Passenger: Officers didn't ID selves in fatal Winston Smith shooting

A cardboard sign with "Winston Smith" written on it, surrounded by candles.
Candles and flowers at vigil for Winston Smith on June 5. On Thursday, the passenger in Smith's car when he was fatally shot said through her attorneys that officers were not in uniform and did not identify themselves when they surrounded Smith's car with guns drawn.
Christian Monterrosa | AP

Norhan Askar, who was with Winston Smith, a Black man, when he was fatally shot by members of a U.S. Marshals Service task force during an arrest attempt last month said through her attorneys Thursday that the law enforcement officers were not in uniform and did not identify themselves as authorities when they surrounded the SUV with their guns drawn.

Askar was on a date with Smith and was sitting in an SUV in a Minneapolis parking ramp on June 3 when Smith was fatally shot as authorities were trying to arrest him on a weapons violation. Authorities have said Smith, 32, showed a handgun, and that evidence shows he fired it. Askar's attorneys said previously that she never saw a gun on Smith or in his vehicle.

Askar's attorneys reiterated Thursday that she never saw a gun, and they released additional information in advance of a planned lawsuit that they say will allege Askar's civil rights were violated. Askar did not appear at a news conference with her attorneys, Christopher Nguyen and Racey Rodne, but they released a statement on her behalf.

The attorneys said Askar met Smith through mutual friends, that they had known each other more than six months and had been dating for several weeks. They said Smith met Askar at another parking lot, and Smith changed his shirt, then they drove in his SUV to a parking ramp and went to a restaurant for lunch and drinks.

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The attorneys said the couple walked back to the SUV and got inside, “and were suddenly surrounded by unmarked cars and people with guns.”

“These people were dressed in neither sheriff nor peace officer uniforms. They yelled commands and did not announce themselves as law enforcement of any kind,” the attorneys said. “While yelling commands for them to put their hands up, multiple armed people targeted their weapons upon her and Mr. Smith.”

Askar's attorneys said that she was “scared for her life” and complied, and that Smith had a mobile phone and began to record for Facebook Live.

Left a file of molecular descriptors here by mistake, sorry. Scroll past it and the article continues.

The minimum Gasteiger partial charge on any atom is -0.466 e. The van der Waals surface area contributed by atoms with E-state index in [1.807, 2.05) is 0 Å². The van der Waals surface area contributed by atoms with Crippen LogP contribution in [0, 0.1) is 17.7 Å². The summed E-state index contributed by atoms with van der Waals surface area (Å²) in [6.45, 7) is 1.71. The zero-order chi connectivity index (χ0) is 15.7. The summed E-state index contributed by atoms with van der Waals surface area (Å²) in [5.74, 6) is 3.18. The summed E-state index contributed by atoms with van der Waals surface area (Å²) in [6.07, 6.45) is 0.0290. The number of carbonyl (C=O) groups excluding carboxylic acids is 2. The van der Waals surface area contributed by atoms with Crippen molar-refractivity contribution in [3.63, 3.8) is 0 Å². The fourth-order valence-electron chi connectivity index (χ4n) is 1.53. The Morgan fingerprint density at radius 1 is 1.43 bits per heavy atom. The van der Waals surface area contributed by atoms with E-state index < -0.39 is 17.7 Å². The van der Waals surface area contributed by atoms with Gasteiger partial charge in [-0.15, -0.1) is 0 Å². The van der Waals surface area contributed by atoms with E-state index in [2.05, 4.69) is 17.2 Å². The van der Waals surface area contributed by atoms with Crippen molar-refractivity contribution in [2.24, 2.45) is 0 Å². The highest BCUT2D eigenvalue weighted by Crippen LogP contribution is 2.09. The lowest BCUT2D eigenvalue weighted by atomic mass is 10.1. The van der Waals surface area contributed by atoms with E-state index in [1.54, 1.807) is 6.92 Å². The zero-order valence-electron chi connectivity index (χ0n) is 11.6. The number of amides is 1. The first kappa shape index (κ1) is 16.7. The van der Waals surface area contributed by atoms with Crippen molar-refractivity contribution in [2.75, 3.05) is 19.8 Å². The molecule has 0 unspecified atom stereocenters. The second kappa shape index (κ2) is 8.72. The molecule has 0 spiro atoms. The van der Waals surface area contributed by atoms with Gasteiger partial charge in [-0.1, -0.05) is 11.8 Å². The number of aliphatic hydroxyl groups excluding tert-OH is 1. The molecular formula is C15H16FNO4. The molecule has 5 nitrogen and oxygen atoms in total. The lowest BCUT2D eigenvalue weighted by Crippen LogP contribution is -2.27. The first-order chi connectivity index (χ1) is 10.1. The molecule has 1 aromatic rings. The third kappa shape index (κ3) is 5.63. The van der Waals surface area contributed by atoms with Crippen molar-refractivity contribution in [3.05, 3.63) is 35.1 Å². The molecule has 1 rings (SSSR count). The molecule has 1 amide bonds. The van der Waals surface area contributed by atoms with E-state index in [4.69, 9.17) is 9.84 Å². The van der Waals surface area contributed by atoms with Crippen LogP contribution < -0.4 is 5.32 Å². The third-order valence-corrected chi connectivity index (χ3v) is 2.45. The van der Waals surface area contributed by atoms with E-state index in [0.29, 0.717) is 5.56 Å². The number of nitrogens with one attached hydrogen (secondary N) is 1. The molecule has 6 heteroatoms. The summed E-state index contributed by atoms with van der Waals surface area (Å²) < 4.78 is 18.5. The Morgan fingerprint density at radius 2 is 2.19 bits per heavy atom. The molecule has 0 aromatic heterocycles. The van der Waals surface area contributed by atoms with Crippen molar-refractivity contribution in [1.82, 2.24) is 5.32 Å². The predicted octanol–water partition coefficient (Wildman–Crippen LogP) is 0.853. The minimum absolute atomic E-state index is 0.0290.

“As he raised the phone all she could hear was gunfire and saw Winston Smith slump over,” the attorneys said.

They said Askar was pulled out of the SUV, handcuffed and put in the back of an unmarked car. She stayed in handcuffs until paramedics gave her medical attention. The attorneys said an officer later asked her how her date was.

Askar experienced trauma from seeing Smith fatally shot next to her, and she is still healing from injuries she received when she was sprayed by broken glass, her attorneys said. She also experiences anxiety when she is in a car.

Smith died of multiple gunshot wounds after a Ramsey County sheriff's deputy and a Hennepin County sheriff's deputy who were members of the task force fired their weapons. Both deputies were working in an undercover capacity so their names are barred from being released under state law, state investigators have said.

State investigators have said they are unaware of any video of the incident. Investigators said there is no body camera or squad camera footage, and they are unaware of surveillance video. It was not immediately clear if Smith recorded any Facebook video before he was shot.

Local officials say the deputies were assigned body cameras but were told by the U.S. Marshals Service that they could not use them, despite an October change in Justice Department policy that would have allowed them to be used. The issue led the Ramsey County, Hennepin County and others to pull his deputies off the task force until body cameras are authorized.

The lack of body camera footage has raised questions in Minnesota, as Smith’s family members and activists continue to demand transparency. Askar’s attorneys also called for transparency Thursday, saying that the effort to get around these accountability measures is "an affront to the rule of law."

Askar's attorneys also said law enforcement has a duty to announce themselves, and using undercover officers to execute an arrest warrant — knowing they are required to announce themselves — is a “clear display of incompetence.”

They said that the state Bureau of Criminal Apprehension has said it failed to take gunshot residue samples from Smith's body, which was washed by the medical examiner. They said such evidence would exonerate Smith.

“We ask the public to join us in demanding better and holding law enforcement to a higher standard because all Minnesotans deserve to have trust and confidence in law enforcement agencies and agents,” they said.

Smith was shot as Minneapolis was already on edge since the death of George Floyd over a year ago, and the fatal shooting of Daunte Wright by an officer in nearby Brooklyn Center in April.